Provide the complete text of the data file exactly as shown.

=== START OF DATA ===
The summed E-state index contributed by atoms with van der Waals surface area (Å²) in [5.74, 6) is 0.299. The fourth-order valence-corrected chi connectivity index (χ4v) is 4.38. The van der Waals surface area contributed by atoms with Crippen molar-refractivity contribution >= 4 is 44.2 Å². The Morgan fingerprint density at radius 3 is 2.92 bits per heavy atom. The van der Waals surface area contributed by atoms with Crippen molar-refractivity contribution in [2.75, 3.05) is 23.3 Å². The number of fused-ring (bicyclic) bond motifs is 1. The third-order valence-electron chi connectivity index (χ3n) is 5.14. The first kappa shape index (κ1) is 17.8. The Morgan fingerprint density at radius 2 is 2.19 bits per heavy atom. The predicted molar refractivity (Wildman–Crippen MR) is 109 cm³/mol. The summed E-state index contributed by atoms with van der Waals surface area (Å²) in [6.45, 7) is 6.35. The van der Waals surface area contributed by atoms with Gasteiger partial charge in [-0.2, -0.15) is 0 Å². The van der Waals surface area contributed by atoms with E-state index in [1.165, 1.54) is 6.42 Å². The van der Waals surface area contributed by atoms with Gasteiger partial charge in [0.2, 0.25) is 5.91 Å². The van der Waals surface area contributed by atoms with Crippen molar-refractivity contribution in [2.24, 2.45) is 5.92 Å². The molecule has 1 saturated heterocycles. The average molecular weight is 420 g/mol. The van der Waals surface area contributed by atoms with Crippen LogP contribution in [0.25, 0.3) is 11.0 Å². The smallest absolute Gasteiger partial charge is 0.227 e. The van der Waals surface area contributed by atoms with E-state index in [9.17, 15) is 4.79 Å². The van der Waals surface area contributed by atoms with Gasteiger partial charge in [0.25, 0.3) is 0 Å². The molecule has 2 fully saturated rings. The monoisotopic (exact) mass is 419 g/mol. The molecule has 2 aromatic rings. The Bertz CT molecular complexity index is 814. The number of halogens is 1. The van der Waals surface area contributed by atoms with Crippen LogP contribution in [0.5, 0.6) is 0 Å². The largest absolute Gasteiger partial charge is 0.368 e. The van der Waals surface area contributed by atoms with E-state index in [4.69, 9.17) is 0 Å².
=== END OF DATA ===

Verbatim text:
The summed E-state index contributed by atoms with van der Waals surface area (Å²) in [5.74, 6) is 0.299. The fourth-order valence-corrected chi connectivity index (χ4v) is 4.38. The van der Waals surface area contributed by atoms with Crippen molar-refractivity contribution >= 4 is 44.2 Å². The Morgan fingerprint density at radius 3 is 2.92 bits per heavy atom. The van der Waals surface area contributed by atoms with Crippen molar-refractivity contribution in [2.75, 3.05) is 23.3 Å². The number of fused-ring (bicyclic) bond motifs is 1. The third-order valence-electron chi connectivity index (χ3n) is 5.14. The first kappa shape index (κ1) is 17.8. The Morgan fingerprint density at radius 2 is 2.19 bits per heavy atom. The predicted molar refractivity (Wildman–Crippen MR) is 109 cm³/mol. The summed E-state index contributed by atoms with van der Waals surface area (Å²) in [6.45, 7) is 6.35. The van der Waals surface area contributed by atoms with Gasteiger partial charge in [-0.2, -0.15) is 0 Å². The van der Waals surface area contributed by atoms with E-state index in [1.165, 1.54) is 6.42 Å². The van der Waals surface area contributed by atoms with Gasteiger partial charge in [0.2, 0.25) is 5.91 Å². The van der Waals surface area contributed by atoms with Crippen molar-refractivity contribution in [2.24, 2.45) is 5.92 Å². The molecule has 1 saturated heterocycles. The average molecular weight is 420 g/mol. The van der Waals surface area contributed by atoms with Crippen LogP contribution in [0.25, 0.3) is 11.0 Å². The smallest absolute Gasteiger partial charge is 0.227 e. The van der Waals surface area contributed by atoms with E-state index in [9.17, 15) is 4.79 Å². The van der Waals surface area contributed by atoms with Gasteiger partial charge in [0.25, 0.3) is 0 Å². The molecule has 2 fully saturated rings. The monoisotopic (exact) mass is 419 g/mol. The molecule has 2 aromatic rings. The Bertz CT molecular complexity index is 814. The number of halogens is 1. The van der Waals surface area contributed by atoms with Crippen LogP contribution in [0.5, 0.6) is 0 Å². The largest absolute Gasteiger partial charge is 0.368 e. The van der Waals surface area contributed by atoms with E-state index in [4.69, 9.17) is 0 Å².